So when the senior looked over to see his coach standing on the court with both arms extended upward, Bruesewitz knew, "something big has happened." It did courtesy of junior guard Ben Brust.
Arguably the deadliest three-point shooter on Wisconsin's roster, Brust hit an improbable three-pointer just past halfcourt at the end of regulation and the game-winning three with 39.6 seconds left to lift the Badgers to a 65-62 overtime victory over No.3 Michigan Saturday.
"It was awesome," said Brust. "Something I will remember forever, and I am sure a lot of people will … To win the game in overtime makes it that much sweeter. We're right in the hunt."
After losing three of four following its upset at No.2 Indiana, the third straight win for Wisconsin (17-7, 8-3 Big Ten) has put the Badgers in the thick of the conference race with seven games to go. How jumbled is the top half of the Big Ten?
If Purdue defends its home court tonight against Michigan State and Ohio State can do the same against Indiana Sunday, Wisconsin could move into a five-way tie for first place in the Big Ten. Not bad for a team that the outside world has criticized for being "ugly."
"This is a group that just finds different ways," said UW coach Bo Ryan, who improved to 16-5 against Michigan. "They're great to have in practice, too. They're working it. They're trying."
Wisconsin got five players in double figures and three players with at least eight rebounds. Brust led the way with 14 points and commanded all the attention after.
Burst was averaging only 2.1 three-point makes per game and hadn't made more than three three-point attempts since December 4. That changed dramatically with Brust took the inbounds pass from Bruesewitz near halfcourt, took one dribble and drained the tying three-point shot with Caris LeVert trying to contest as time expired in regulation.
"I knew I had to get (the shot) off," said Brust. "I wanted to at least give it a chance."
With two fouls to give, Michigan coach John Beilein instructed his players to foul upon the inbounds pass but Brust was able to get a step on LeVert, who couldn't catch up to foul him.
"(Brust) turned the corner on Caris," said Beilein, who is 1-10 against Ryan, "and he couldn't get it done in time."
But with Brust and Bruesewitz acknowledging the shot would have been meaningless had Wisconsin not won its second overtime game in four days, Brust made sure he wasn't done with LeVert. After each team traded baskets in the first overtime session, Brust got enough separation from LeVert to hit the game's final basket with 39 seconds left.
"If we make that shot, go to overtime in lose, it's just kind of like ‘Oh nice shot,' but we still lost," said Brust. "At the end of this day we're here to win, and we wanted to do that."
So many factors even set up Wisconsin and Brust from having a chance to send the game to overtime against a team poised to reclaim the nation's number one ranking with a victory.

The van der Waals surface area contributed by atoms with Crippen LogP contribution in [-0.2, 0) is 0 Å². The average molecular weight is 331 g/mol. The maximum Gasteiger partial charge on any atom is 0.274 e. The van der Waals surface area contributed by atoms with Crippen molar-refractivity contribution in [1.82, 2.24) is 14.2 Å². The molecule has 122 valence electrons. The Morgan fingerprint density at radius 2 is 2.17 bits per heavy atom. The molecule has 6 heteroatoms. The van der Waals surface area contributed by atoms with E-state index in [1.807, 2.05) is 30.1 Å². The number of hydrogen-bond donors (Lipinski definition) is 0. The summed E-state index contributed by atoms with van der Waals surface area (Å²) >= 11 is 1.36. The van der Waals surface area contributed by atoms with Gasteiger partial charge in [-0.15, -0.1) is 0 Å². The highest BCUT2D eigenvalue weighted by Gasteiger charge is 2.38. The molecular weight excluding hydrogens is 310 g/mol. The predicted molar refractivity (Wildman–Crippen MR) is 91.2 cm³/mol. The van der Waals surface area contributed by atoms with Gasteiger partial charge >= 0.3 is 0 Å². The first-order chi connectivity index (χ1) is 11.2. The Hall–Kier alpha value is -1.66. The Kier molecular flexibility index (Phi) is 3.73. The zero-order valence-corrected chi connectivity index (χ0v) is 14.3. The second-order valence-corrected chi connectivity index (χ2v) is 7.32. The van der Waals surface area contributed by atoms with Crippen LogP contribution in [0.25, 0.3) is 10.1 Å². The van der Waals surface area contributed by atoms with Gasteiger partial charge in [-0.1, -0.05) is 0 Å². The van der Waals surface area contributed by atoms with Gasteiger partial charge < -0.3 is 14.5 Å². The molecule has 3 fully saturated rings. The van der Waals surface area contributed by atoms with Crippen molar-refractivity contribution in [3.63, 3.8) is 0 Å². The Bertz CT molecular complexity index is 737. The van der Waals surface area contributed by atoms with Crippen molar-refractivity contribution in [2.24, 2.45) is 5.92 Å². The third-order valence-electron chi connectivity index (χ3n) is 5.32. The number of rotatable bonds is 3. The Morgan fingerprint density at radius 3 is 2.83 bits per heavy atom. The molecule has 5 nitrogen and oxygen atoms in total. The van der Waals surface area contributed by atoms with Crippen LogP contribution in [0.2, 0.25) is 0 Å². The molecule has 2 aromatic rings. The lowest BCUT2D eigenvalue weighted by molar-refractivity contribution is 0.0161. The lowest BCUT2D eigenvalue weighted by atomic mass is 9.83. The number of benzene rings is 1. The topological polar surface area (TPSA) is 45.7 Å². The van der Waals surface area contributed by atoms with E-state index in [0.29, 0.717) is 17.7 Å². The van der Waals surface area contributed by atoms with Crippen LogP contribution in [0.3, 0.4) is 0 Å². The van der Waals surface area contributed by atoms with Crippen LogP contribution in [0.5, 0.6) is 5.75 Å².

Seeing Michigan (21-8, 8-3) go on a 10-2 run, giving the Wolverines a 55-49 lead with 6:34 remaining, Wisconsin engineered an 8-2 run of its own that was punctuated with Jared Berggren (13 points, 8 rebounds) delivering a three-point play off a thunderous dunk with 30 seconds remaining.
"I took a few threes before that, so I knew (the defender) was coming hard on the close out, probably expecting me to shoot it," said Berggren. "I saw an opening, attack the rim and was able to finish the play."
Wisconsin looked sunk again after Tim Hardaway (18 points) hit a three-point shot with Bruesewitz in his face to give Michigan a 60-57 lead with 2.4 seconds left. With fouls to give, Bruesewitz reached in to stop Hardaway, only to have no foul be called and the junior still hit the shot.
"That was a tough shot," said Ryan.
But running a play Ryan estimates his team has run 100 times over the years, Traevon Jackson ran a curl to clear the traffic out of the near court, allowing Bruesewitz an open passing lane to Brust. Bruesewitz hit Brust in stride, resulting in the third buzzer-beater in school history that forced overtime and lead to a win.
"We got a bunch of dudes who are gritty, tough and just want to play the game the right way," said Bruesewitz. "When we win it's a great feeling."
Sophomore guard Trey Burke led Michigan with 19 points, scoring 10 of the Wolverines' first 18 points in the second half, but was hounded by the Badgers over the game's final 14 minutes. After making a jumper with 9:10 remaining, Burke had just two points on 1-for-6 shooting the rest of the way, including missing the game-tying three with Berggren flying at his face.
"We definitely felt like we had a shot to win the game going into overtime," said Burke, as the Wolverines haven't officially won in Madison since 1991. "It was a great shot by Brust … They played a great game. The crowd was great for them. It just went their way."
Wisconsin held Michigan to 39.4 percent and the Wolverines – averaging 77.7 points per game – to only two points on eight possessions in overtime on 1-for-7 shooting.
That resulted in Wisconsin winning its sixth home game over an AP top five team in the past seven years – tied with Pittsburgh for the most in the nation – and third court storming by the UW students since 2009.
"It's hard to put any of those (beating No.6 Duke or No.1 Ohio State) on top of this one right now," said Berggren. "For us to go down by three with two seconds left and for Ben to hit that shot, that's a pretty special play there.
"This is going to be an instant classic game … We're just happy to survive with a win."